ANNAPOLIS -- The University of Maryland has established a Center on Drugs and Public Policy to develop a national strategy to make prescription drugs affordable and promote their safe use, officials announced last week.

Gov. William Donald Schaefer and university officials said that the center, to be located at the school's Baltimore campus, is the first of its kind in the nation.

"Over 30 million prescriptions were dispensed in the state last year, so this is no small issue," Schaefer said, adding that the center was established "to make sure that some of the problems related to good drugs don't get ignored in the face of our very real concern with the problem of bad drugs."

University pharmacy Prof. David Knapp, who will head the center, said researchers will "not attempt to come up with new drugs. We will focus on issues on the good use of drugs. Drugs can be -- and are -- miracle workers if they're used correctly."

The center's mission will be to study ways to ensure that prescription drugs are more quickly accessible to doctors and more affordable for patients, officials said.

Knapp said the university redirected some of its funding from this year to start the center. He said he hopes to raise funds from the private sector to have the center "attain the preeminence nationally as a resource that our leaders will turn to for advice."

Knapp said businesses providing insurance to their employes are especially interested in finding ways to streamline health care costs.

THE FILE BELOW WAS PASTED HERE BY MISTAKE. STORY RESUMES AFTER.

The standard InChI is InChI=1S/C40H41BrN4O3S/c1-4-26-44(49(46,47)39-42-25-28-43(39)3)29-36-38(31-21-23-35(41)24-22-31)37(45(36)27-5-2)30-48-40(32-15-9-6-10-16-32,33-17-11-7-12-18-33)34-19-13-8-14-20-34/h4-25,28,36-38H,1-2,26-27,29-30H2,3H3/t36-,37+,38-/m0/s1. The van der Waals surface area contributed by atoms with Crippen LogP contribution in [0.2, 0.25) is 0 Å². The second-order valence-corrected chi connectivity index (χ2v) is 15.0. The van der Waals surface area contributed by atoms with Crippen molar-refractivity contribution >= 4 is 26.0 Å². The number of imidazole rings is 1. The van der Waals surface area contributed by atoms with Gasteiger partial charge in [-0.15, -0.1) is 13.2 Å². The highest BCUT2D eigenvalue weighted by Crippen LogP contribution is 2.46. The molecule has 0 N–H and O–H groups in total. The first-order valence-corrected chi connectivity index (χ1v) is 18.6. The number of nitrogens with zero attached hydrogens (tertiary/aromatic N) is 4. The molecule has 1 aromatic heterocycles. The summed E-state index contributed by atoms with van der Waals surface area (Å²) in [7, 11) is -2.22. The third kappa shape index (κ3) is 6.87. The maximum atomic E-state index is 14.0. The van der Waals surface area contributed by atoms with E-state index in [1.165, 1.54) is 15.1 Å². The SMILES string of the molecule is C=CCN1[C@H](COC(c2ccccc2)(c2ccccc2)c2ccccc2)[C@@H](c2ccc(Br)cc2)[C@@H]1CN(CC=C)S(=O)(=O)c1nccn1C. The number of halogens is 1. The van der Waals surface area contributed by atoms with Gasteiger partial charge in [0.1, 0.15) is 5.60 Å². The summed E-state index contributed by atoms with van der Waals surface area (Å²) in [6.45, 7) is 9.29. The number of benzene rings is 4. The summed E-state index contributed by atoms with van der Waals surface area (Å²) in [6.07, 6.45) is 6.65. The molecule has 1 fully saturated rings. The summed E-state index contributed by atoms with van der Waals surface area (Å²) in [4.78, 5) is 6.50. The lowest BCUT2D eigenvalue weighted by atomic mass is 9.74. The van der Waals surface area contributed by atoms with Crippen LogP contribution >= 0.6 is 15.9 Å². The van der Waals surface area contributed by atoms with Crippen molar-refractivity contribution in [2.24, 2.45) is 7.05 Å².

"If drugs are used appropriately, they can have a leverage effect at holding down costs in other health care areas," he said.

The center is a joint venture between the University of Maryland at Baltimore's school of pharmacy and the University of Maryland Baltimore County campus' policy sciences graduate program.

UMBC Chancellor Michael Hooker said the center is strategically located because the Baltimore-Washington corridor is fast becoming a biotechnology research area.

Hooker said the center staff will prepare papers and sponsor workshops on current drug policy issues, such as the Federal Drug Administration's proposal to speed up the approval of drugs for deadly diseases, such as AIDS.

He said one issue now facing the nation is whether preventive therapeutic drugs for acquired immune deficiency syndrome should be tested on a broad scale instead of waiting for FDA approval that may take years.

The center also plans to issue a policy statement on whether prescriptions should be covered under the federal Medicare program, officials said.